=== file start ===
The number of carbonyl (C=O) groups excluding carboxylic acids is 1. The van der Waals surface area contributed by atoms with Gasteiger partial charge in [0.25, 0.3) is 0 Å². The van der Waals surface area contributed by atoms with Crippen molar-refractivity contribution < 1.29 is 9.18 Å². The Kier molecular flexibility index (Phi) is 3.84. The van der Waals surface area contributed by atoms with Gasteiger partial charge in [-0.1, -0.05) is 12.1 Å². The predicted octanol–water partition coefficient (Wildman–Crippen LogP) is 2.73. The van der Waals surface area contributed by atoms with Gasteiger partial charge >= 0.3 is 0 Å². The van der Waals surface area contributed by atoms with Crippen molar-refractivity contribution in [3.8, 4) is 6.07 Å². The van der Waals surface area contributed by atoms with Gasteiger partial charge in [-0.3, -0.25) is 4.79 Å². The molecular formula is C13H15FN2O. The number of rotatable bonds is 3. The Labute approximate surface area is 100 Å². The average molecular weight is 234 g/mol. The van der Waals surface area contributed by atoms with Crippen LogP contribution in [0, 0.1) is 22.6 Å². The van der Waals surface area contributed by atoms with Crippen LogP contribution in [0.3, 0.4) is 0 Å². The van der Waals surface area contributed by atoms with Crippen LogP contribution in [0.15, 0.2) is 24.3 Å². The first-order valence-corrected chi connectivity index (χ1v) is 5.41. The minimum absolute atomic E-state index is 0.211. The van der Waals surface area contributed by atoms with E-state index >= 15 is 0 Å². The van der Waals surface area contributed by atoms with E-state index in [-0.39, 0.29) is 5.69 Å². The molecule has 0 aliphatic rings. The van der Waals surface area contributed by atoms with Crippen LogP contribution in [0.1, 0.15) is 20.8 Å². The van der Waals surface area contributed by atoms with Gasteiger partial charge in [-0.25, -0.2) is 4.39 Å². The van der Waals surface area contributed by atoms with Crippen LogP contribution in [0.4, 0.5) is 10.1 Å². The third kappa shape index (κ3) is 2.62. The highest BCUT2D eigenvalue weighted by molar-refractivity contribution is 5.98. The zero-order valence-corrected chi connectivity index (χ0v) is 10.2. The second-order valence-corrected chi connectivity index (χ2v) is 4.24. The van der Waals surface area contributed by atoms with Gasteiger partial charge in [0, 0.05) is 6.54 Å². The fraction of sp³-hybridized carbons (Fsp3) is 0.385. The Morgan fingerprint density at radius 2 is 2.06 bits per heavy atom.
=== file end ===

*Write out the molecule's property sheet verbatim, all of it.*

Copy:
The number of carbonyl (C=O) groups excluding carboxylic acids is 1. The van der Waals surface area contributed by atoms with Gasteiger partial charge in [0.25, 0.3) is 0 Å². The van der Waals surface area contributed by atoms with Crippen molar-refractivity contribution < 1.29 is 9.18 Å². The Kier molecular flexibility index (Phi) is 3.84. The van der Waals surface area contributed by atoms with Gasteiger partial charge in [-0.1, -0.05) is 12.1 Å². The predicted octanol–water partition coefficient (Wildman–Crippen LogP) is 2.73. The van der Waals surface area contributed by atoms with Gasteiger partial charge >= 0.3 is 0 Å². The van der Waals surface area contributed by atoms with Crippen molar-refractivity contribution in [3.8, 4) is 6.07 Å². The van der Waals surface area contributed by atoms with Gasteiger partial charge in [-0.3, -0.25) is 4.79 Å². The molecular formula is C13H15FN2O. The number of rotatable bonds is 3. The Labute approximate surface area is 100 Å². The average molecular weight is 234 g/mol. The van der Waals surface area contributed by atoms with Crippen LogP contribution in [0, 0.1) is 22.6 Å². The van der Waals surface area contributed by atoms with Crippen LogP contribution in [0.3, 0.4) is 0 Å². The van der Waals surface area contributed by atoms with Crippen LogP contribution in [0.15, 0.2) is 24.3 Å². The first-order valence-corrected chi connectivity index (χ1v) is 5.41. The minimum absolute atomic E-state index is 0.211. The van der Waals surface area contributed by atoms with E-state index >= 15 is 0 Å². The van der Waals surface area contributed by atoms with E-state index in [-0.39, 0.29) is 5.69 Å². The molecule has 0 aliphatic rings. The van der Waals surface area contributed by atoms with Crippen LogP contribution in [0.1, 0.15) is 20.8 Å². The van der Waals surface area contributed by atoms with Gasteiger partial charge in [-0.25, -0.2) is 4.39 Å². The van der Waals surface area contributed by atoms with Crippen LogP contribution in [0.4, 0.5) is 10.1 Å². The third kappa shape index (κ3) is 2.62. The highest BCUT2D eigenvalue weighted by molar-refractivity contribution is 5.98. The zero-order valence-corrected chi connectivity index (χ0v) is 10.2. The second-order valence-corrected chi connectivity index (χ2v) is 4.24. The van der Waals surface area contributed by atoms with Gasteiger partial charge in [0, 0.05) is 6.54 Å². The fraction of sp³-hybridized carbons (Fsp3) is 0.385. The Morgan fingerprint density at radius 2 is 2.06 bits per heavy atom.